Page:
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Online Build: Tamiya TA07 Pro

Online Build: Tamiya TA07 Pro

The time has come to build Tamiya’s newest mid-line sedan offering, the TA07 Pro. Ever since I first laid eyes on this car when we featured it on rccaraction.com, I fell in love with its unique design and overall look. Other than its unique chassis, other notable features of the TA07 Pro are its one-belt design drivetrain and multiple motor positions. Enough talk, lets get to the build!



The TA07’s chassis is unlike anything you’ve seen before. Gone is the tub design in favor of bottom plate and side rails.



The TA07’s instruction is well laid out and easy to follow, even for the first time builder.



The parts bags are clearly labeled and include the screws you will need for the step you are on. If you’ve ever built a car where you have to search in other bags for the screws you need, you know it can be annoying and add time to the build.




The very first thing on the build is prepping the rear arms to be mounted. This includes installing the inner hinge pins with pivot balls, droop screws and blue aluminum ball studs for the shocks.





Moving towards center of the car and the drivetrain, the manual has you assemble the first pulley of the drivetrain that attaches to the spur gear via a blue aluminum mount.


The spur gear assembly then mounts to the center of the blue aluminum motor plate with one screw. The belt tension is controlled with a large toothless plastic pulley and a pair of bearings that mount and slide on slotted holes incorporated into the motor plate.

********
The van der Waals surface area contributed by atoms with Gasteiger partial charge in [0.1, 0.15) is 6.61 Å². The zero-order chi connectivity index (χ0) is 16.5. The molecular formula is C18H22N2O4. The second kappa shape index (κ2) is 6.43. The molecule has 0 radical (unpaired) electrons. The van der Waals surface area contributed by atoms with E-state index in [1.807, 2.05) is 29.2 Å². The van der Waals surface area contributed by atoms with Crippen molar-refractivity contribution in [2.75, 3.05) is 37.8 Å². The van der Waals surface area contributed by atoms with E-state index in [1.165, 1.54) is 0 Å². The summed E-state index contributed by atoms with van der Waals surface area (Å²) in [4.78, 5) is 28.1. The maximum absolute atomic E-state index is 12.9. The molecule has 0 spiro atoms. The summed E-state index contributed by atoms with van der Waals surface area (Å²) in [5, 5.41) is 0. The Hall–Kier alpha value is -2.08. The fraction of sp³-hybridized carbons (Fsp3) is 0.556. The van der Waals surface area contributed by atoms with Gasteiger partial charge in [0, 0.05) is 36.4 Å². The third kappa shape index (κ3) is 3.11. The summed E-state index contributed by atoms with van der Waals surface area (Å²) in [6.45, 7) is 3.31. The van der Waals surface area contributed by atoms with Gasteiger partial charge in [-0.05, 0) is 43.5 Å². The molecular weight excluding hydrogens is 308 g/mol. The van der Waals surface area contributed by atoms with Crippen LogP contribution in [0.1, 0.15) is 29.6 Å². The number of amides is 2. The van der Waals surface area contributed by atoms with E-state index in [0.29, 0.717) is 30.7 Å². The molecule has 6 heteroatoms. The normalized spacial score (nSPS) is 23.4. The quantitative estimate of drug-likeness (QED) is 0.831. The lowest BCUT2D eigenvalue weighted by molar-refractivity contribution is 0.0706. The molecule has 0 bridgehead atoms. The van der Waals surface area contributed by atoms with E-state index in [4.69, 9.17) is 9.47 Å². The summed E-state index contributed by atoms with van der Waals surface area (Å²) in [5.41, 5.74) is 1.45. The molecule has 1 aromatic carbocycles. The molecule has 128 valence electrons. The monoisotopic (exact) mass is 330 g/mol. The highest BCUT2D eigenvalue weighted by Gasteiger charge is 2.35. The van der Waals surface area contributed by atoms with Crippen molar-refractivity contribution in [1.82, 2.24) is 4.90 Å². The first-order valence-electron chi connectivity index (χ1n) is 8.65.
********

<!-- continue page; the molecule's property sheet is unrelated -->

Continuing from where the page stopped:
The steering assembly was next to go together. To keep the price of the TA07 down, the bellcrank pieces are made of plastic. They can be upgraded with aluminum pieces from the TRF418 if you choose.


Universal Drive Shafts and Chassis Braces


Universal joints are used on all four corners of the car. Make sure you apply a generous amount of black grease when you assemble them for smooth operation.




The front and rear shock towers are secured to the top halves of the tranny cases via four countersunk screws. I’m a big fan of the satin silver finish on all the screws that gives them a titanium screw look even though they are steel.

Shock Towers 0032_TD_Tamiya_TA07_Build




Ok, the time had come to assemble the shocks. I was relieved to see they use a bladder for oil compensation, the easiest type of shocks to bleed. The shocks use an aluminum body with a 10mm bore and 3mm shock shafts.


Electronics Installation 


After the shocks, the manual begins to mount the electronics. To hold the motor screws and included 20-tooth pinion temporarily, I installed a Mabuchi motor until I receive the Tekin Gen3 17.5 I will use for testing.


The lightweight stiff bumper doesn’t have any holes incorporated into it to shave weight and can actually protect the car in a hard impact.


The Build is Complete!


The TA07 Pro is complete! It is ready for electronics, tires and body. I chose the Tamiya Subaru BRZ that is being painted by Charlie V of C-Built Designs.


Updated: June 25, 2016 — 2:48 PM
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